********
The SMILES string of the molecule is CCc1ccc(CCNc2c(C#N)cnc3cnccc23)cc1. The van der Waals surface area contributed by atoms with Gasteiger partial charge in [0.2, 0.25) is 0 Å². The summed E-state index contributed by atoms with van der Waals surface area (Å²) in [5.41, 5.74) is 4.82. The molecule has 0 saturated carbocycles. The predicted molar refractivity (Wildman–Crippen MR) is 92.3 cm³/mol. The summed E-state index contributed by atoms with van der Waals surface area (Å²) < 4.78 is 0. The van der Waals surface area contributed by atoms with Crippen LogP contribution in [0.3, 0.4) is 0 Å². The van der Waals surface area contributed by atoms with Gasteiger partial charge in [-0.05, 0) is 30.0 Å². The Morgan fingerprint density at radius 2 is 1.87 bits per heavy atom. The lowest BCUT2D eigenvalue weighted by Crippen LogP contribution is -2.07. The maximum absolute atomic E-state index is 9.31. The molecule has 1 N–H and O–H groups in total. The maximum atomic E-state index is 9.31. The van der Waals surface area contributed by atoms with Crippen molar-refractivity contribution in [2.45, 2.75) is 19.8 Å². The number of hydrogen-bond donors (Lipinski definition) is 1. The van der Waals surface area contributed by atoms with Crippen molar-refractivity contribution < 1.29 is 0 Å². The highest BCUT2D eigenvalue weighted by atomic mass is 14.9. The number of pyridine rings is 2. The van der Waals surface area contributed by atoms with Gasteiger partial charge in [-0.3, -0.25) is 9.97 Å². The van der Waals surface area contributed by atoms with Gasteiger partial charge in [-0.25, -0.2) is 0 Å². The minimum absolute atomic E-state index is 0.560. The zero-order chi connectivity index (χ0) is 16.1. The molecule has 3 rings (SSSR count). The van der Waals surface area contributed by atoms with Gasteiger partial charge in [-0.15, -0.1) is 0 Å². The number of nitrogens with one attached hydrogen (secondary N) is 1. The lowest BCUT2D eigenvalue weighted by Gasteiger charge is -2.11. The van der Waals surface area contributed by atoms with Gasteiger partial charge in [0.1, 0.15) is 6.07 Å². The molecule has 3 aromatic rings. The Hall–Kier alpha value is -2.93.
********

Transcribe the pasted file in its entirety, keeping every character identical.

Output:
The SMILES string of the molecule is CCc1ccc(CCNc2c(C#N)cnc3cnccc23)cc1. The van der Waals surface area contributed by atoms with Gasteiger partial charge in [0.2, 0.25) is 0 Å². The summed E-state index contributed by atoms with van der Waals surface area (Å²) in [5.41, 5.74) is 4.82. The molecule has 0 saturated carbocycles. The predicted molar refractivity (Wildman–Crippen MR) is 92.3 cm³/mol. The summed E-state index contributed by atoms with van der Waals surface area (Å²) < 4.78 is 0. The van der Waals surface area contributed by atoms with Crippen LogP contribution in [0.3, 0.4) is 0 Å². The van der Waals surface area contributed by atoms with Gasteiger partial charge in [-0.05, 0) is 30.0 Å². The Morgan fingerprint density at radius 2 is 1.87 bits per heavy atom. The lowest BCUT2D eigenvalue weighted by Crippen LogP contribution is -2.07. The maximum absolute atomic E-state index is 9.31. The molecule has 1 N–H and O–H groups in total. The maximum atomic E-state index is 9.31. The van der Waals surface area contributed by atoms with Crippen molar-refractivity contribution in [2.45, 2.75) is 19.8 Å². The number of hydrogen-bond donors (Lipinski definition) is 1. The van der Waals surface area contributed by atoms with Crippen molar-refractivity contribution < 1.29 is 0 Å². The highest BCUT2D eigenvalue weighted by atomic mass is 14.9. The number of pyridine rings is 2. The van der Waals surface area contributed by atoms with Gasteiger partial charge in [-0.3, -0.25) is 9.97 Å². The van der Waals surface area contributed by atoms with Gasteiger partial charge in [-0.25, -0.2) is 0 Å². The minimum absolute atomic E-state index is 0.560. The zero-order chi connectivity index (χ0) is 16.1. The molecule has 3 rings (SSSR count). The van der Waals surface area contributed by atoms with Gasteiger partial charge in [-0.15, -0.1) is 0 Å². The number of nitrogens with one attached hydrogen (secondary N) is 1. The lowest BCUT2D eigenvalue weighted by Gasteiger charge is -2.11. The van der Waals surface area contributed by atoms with Gasteiger partial charge in [0.1, 0.15) is 6.07 Å². The molecule has 3 aromatic rings. The Hall–Kier alpha value is -2.93.